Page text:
Canada’s real estate markets have largely recovered from the minor slump that began last year, but recent data on condos suggests new trouble could be on the way for some high-rise markets.
The slump appears to be hitting central Canada in particular, with Montreal, Ottawa and Toronto seeing their condo markets under pressure.
Research firm Urbanation projected Wednesday that Toronto will see 13,000 new condo sales this year, a 27.7-per-cent drop from the nearly 17,997 sales seen in 2012, and down by more than half from the peak year for condo sales, 2011, when 28,190 units were sold.
Urbanation said sales in the third quarter were down eight per cent from the same period last year, despite the fact that the third quarter of last year was seen as a particularly weak period for sales, due to new, tougher federal mortgage rules.
“The softer numbers this year should be viewed in the context of the exceptional strength that preceded them,” Shaun Hildebrand, Urbanation’s senior vice president, said in a statement.
Hildebrand suggested there is no need to panic about Toronto’s market, because “the industry continues to make the necessary adjustments to maintain stability.”
But many observers see a serious overbuilding problem in some of Canada’s condo markets.
Ottawa has seen its supply of condos on the market rise to an all-time high, and prices are beginning to drop, the CBC reports. Developers in Canada’s capital are are responding by cancelling or postponing new developments. Some condo developers were only able to sell 10 per cent of planned condos in pre-sales.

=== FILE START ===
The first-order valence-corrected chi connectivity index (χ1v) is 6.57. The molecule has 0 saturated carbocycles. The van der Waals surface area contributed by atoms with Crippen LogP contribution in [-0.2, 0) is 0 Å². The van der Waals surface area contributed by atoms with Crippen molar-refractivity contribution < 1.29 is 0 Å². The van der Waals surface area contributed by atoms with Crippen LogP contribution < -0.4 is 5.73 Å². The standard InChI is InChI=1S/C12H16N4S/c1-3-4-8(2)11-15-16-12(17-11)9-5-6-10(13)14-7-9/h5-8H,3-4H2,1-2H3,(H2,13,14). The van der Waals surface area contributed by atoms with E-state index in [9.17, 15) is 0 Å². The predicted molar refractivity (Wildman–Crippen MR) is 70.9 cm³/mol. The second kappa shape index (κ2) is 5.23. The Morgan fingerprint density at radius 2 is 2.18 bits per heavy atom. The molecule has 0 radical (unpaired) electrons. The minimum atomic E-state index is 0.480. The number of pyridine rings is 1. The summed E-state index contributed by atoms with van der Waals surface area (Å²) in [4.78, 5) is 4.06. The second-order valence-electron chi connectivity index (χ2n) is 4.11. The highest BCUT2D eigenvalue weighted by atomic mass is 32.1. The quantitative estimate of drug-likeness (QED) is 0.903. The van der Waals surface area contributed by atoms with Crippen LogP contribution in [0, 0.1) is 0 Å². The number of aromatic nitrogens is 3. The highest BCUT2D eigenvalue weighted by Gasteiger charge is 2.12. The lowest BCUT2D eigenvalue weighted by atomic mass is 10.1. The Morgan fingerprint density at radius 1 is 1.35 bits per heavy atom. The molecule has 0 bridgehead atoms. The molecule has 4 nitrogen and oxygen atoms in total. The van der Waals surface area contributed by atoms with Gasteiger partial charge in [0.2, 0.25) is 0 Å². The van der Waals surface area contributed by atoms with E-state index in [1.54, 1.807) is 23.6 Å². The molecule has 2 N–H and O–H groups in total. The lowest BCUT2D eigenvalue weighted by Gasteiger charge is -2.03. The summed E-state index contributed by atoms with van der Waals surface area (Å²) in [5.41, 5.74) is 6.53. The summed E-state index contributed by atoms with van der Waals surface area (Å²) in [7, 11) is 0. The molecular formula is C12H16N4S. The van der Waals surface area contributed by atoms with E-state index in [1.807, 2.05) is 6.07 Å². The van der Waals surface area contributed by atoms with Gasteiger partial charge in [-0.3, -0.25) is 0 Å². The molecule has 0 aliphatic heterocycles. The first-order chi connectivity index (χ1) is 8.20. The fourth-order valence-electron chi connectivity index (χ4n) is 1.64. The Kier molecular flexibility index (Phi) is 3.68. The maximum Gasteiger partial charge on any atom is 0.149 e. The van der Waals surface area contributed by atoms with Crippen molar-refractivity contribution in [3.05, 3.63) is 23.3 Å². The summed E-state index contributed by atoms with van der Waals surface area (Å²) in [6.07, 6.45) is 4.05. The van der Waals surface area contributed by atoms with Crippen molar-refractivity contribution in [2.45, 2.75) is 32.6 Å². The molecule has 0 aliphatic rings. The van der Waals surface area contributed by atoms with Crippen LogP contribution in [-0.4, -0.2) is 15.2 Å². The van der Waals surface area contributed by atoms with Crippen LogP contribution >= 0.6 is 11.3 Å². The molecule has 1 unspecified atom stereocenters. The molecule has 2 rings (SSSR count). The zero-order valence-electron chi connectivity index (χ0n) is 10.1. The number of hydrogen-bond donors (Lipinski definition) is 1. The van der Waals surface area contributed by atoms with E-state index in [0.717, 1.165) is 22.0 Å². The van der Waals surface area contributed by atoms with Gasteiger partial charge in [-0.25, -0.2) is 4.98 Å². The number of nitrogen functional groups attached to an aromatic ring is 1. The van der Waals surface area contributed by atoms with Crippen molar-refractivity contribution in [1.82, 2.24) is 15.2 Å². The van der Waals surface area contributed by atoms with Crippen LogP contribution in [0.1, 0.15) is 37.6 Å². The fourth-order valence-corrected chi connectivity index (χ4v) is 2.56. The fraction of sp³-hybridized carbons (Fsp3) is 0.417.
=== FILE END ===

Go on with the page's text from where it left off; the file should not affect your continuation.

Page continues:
“I think it’s a story really of developers maybe being a bit aggressive in the pace of construction and the demographics at this point just don’t warrant it,” market analyst Ben Rabidoux told the CBC.
Developers in Montreal are also pulling back after less-than-impressive demand for new condos this year.
“There’s starting to be a lot of uncertainty in the marketplace,” Sam Scalia, CEO of developer Samcon, told the Wall Street Journal.
The average number of pre-sales in new condo buildings was just nine this year in Montreal, compared to 16 last year. The number of listings on Montreal’s condo resale market have jumped 24 per cent this year, while sales have fallen 15 per cent, the Journal reports.
But while sales numbers are tanking, prices largely remain stable, at least for now, thanks in part to continuing low interest rates. Toronto condo prices are down only about 1.5 per cent over the past year, RealNet recently reported, while Urbanation says the per-square-foot price in Toronto is up about two per cent on the year.
Developers’ moves to slow down construction of new condos could be good news for condo prices, as supply slowly falls back in line with demand. But Toronto will see an all-time record high number of condo units coming online in 2014, so condo sales and prices could see more downward pressure in Canada’s largest city.